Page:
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SIS International Development Cooperation

Standards and standardisation can be seen as a tool for promoting trade and supporting sustainable development and economic growth. Through their global relevance, international standards can have multiple functions: as basic requirements for producing products and services and designing partner agreements, as supporting documentation for national legislation and the curriculum for academic education and courses. Companies, organisations, government agencies, manufacturers in a supply chain, universities, sector organisations and consumers are just some examples of stakeholders that are affected and can use standards to their benefit. Standards are also a useful tool in work relating to the revised UN Sustainable Development Goals, where the emphasis is on cooperation between governments/authorities, organisations and businesses.

To ensure the global relevance* of international standards, it is of key importance that as many countries and different stakeholders representing various sectors as possible actively participate in the development of standards. Likewise, a standard is not fulfilling its purpose until it is used and implemented by these stakeholders. All of us, as part of our daily lives, are affected by standards, for example when we make our coffee (size and function of the coffee making machine), when we use our smart phones to chat and text with friends/family or when we go to the grocery store to buy food and other products. To increase their global relevance and to highlight the positive benefits standards can have and what a useful tool they are, SIS is actively implementing a number of projects in developing countries, mainly funded by Sida (Swedish International Development Cooperation Agency). The projects aim to strengthen the capacity of the National Standards Institutions and improve cooperation with private/public sector stakeholders, as well as increase the practical use of standards in production, and within organisations, government agencies and companies.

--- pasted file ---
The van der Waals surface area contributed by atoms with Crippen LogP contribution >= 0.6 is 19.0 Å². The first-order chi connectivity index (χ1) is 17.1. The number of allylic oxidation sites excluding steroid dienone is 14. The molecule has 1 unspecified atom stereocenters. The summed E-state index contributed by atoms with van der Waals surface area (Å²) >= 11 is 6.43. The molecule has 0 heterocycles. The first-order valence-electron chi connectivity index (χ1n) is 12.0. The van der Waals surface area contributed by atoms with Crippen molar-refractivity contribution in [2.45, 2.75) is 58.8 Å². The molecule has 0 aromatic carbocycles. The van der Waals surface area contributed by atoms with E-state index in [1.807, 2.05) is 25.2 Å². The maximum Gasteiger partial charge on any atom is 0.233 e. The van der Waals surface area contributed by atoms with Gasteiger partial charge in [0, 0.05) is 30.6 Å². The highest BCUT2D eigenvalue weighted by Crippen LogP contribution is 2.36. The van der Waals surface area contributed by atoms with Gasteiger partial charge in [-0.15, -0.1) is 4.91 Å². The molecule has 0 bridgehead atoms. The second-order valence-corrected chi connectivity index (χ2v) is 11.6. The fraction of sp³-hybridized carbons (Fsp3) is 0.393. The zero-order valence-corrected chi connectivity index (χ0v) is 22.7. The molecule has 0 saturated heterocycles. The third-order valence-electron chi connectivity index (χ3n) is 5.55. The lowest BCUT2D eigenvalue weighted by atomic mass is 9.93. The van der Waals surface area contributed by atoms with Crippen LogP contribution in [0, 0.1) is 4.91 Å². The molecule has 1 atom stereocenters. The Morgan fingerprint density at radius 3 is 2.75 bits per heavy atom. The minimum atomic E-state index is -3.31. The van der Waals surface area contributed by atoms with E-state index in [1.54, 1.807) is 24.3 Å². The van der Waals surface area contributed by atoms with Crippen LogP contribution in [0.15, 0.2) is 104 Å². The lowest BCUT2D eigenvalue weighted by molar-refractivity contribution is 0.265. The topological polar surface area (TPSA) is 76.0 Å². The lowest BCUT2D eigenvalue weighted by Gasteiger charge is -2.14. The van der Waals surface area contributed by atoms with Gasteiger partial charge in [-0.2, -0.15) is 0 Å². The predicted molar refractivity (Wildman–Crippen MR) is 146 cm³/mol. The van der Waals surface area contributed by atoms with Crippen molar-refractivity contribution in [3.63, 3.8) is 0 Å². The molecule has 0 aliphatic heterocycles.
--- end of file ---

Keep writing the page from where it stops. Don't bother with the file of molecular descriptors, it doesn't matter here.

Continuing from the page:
SIS is currently actively working in the following regions:

  • East African Community (EAC): Tanzania, Kenya, Uganda, Rwanda and Burundi
  • Economic Community of West African States (ECOWAS): Benin, Burkina Faso, Cabo Verde, Côte D’Ivoire, Gambia, Ghana, Guinea, Guinea Bissau, Liberia, Mali, Niger, Nigeria, Senegal, Sierra Leone and Togo
  • South and Southeast Asia (SESA): Bangladesh, Nepal, Sri Lanka, Pakistan, Cambodia, Vietnam, Laos and Indonesia
  • Agadir: Egypt, Jordan, Morocco and Tunisia

*Global relevance definition according to ISO TMB “The required characteristic of an International Standard that it can be used/implemented as broadly as possible by affected industries and other stakeholders in markets around the world’ www.iso.org

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